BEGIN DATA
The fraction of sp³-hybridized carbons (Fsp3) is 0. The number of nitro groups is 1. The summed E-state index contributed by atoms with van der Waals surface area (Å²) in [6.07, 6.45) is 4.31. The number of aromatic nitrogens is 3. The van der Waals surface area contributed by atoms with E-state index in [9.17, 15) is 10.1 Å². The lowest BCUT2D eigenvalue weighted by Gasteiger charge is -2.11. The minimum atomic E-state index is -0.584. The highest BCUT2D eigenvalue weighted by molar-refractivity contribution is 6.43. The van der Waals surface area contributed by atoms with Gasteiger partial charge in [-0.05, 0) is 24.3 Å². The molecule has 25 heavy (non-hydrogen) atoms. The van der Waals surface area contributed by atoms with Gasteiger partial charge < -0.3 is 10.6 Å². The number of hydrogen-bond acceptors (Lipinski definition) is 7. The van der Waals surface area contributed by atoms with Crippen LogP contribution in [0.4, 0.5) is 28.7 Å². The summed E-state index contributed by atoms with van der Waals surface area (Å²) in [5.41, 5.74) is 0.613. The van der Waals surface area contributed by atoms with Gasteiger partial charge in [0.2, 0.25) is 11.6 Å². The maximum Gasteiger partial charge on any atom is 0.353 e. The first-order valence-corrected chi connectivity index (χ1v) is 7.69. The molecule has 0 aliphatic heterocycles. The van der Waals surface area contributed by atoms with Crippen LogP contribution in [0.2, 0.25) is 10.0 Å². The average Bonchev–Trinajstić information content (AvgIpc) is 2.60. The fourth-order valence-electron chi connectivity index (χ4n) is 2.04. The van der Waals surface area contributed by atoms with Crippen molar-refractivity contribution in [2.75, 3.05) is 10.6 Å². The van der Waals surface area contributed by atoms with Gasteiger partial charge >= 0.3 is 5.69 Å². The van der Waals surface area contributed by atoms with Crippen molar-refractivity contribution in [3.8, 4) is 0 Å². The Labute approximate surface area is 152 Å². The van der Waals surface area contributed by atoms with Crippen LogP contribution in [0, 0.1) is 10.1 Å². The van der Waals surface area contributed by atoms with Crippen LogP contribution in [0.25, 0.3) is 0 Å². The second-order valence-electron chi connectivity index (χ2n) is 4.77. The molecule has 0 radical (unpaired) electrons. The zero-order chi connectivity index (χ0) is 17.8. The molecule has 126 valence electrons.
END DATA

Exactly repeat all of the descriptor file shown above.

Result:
The fraction of sp³-hybridized carbons (Fsp3) is 0. The number of nitro groups is 1. The summed E-state index contributed by atoms with van der Waals surface area (Å²) in [6.07, 6.45) is 4.31. The number of aromatic nitrogens is 3. The van der Waals surface area contributed by atoms with E-state index in [9.17, 15) is 10.1 Å². The lowest BCUT2D eigenvalue weighted by Gasteiger charge is -2.11. The minimum atomic E-state index is -0.584. The highest BCUT2D eigenvalue weighted by molar-refractivity contribution is 6.43. The van der Waals surface area contributed by atoms with Gasteiger partial charge in [-0.05, 0) is 24.3 Å². The molecule has 25 heavy (non-hydrogen) atoms. The van der Waals surface area contributed by atoms with Gasteiger partial charge < -0.3 is 10.6 Å². The number of hydrogen-bond acceptors (Lipinski definition) is 7. The van der Waals surface area contributed by atoms with Crippen LogP contribution in [0.4, 0.5) is 28.7 Å². The summed E-state index contributed by atoms with van der Waals surface area (Å²) in [5.41, 5.74) is 0.613. The van der Waals surface area contributed by atoms with Gasteiger partial charge in [0.2, 0.25) is 11.6 Å². The maximum Gasteiger partial charge on any atom is 0.353 e. The first-order valence-corrected chi connectivity index (χ1v) is 7.69. The molecule has 0 aliphatic heterocycles. The van der Waals surface area contributed by atoms with Crippen LogP contribution in [0.2, 0.25) is 10.0 Å². The average Bonchev–Trinajstić information content (AvgIpc) is 2.60. The fourth-order valence-electron chi connectivity index (χ4n) is 2.04. The van der Waals surface area contributed by atoms with Crippen molar-refractivity contribution in [2.75, 3.05) is 10.6 Å². The van der Waals surface area contributed by atoms with Gasteiger partial charge >= 0.3 is 5.69 Å². The van der Waals surface area contributed by atoms with Crippen molar-refractivity contribution in [3.8, 4) is 0 Å². The Labute approximate surface area is 152 Å². The van der Waals surface area contributed by atoms with Crippen LogP contribution in [0, 0.1) is 10.1 Å². The van der Waals surface area contributed by atoms with Crippen LogP contribution in [0.25, 0.3) is 0 Å². The second-order valence-electron chi connectivity index (χ2n) is 4.77. The molecule has 0 radical (unpaired) electrons. The zero-order chi connectivity index (χ0) is 17.8. The molecule has 126 valence electrons.